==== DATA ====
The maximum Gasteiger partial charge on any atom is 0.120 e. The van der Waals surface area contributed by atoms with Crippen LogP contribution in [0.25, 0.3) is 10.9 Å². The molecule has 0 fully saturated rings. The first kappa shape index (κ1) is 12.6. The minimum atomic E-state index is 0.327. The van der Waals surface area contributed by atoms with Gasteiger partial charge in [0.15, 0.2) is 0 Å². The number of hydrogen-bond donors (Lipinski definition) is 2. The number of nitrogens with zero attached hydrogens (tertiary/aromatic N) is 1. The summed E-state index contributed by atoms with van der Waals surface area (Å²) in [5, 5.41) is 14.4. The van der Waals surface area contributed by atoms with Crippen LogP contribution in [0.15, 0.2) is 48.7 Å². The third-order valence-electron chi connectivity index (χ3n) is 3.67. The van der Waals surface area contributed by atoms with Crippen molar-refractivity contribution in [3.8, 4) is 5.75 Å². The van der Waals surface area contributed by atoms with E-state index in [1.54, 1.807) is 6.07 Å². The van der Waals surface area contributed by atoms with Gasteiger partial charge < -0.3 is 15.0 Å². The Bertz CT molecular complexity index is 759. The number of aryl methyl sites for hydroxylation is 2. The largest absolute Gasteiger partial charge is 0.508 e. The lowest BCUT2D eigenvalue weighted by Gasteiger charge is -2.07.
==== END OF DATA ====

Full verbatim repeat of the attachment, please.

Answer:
The maximum Gasteiger partial charge on any atom is 0.120 e. The van der Waals surface area contributed by atoms with Crippen LogP contribution in [0.25, 0.3) is 10.9 Å². The molecule has 0 fully saturated rings. The first kappa shape index (κ1) is 12.6. The minimum atomic E-state index is 0.327. The van der Waals surface area contributed by atoms with Gasteiger partial charge in [0.15, 0.2) is 0 Å². The number of hydrogen-bond donors (Lipinski definition) is 2. The number of nitrogens with zero attached hydrogens (tertiary/aromatic N) is 1. The summed E-state index contributed by atoms with van der Waals surface area (Å²) in [5, 5.41) is 14.4. The van der Waals surface area contributed by atoms with Crippen LogP contribution in [0.15, 0.2) is 48.7 Å². The third-order valence-electron chi connectivity index (χ3n) is 3.67. The van der Waals surface area contributed by atoms with Crippen molar-refractivity contribution in [3.8, 4) is 5.75 Å². The van der Waals surface area contributed by atoms with E-state index in [1.54, 1.807) is 6.07 Å². The van der Waals surface area contributed by atoms with Gasteiger partial charge < -0.3 is 15.0 Å². The Bertz CT molecular complexity index is 759. The number of aryl methyl sites for hydroxylation is 2. The largest absolute Gasteiger partial charge is 0.508 e. The lowest BCUT2D eigenvalue weighted by Gasteiger charge is -2.07.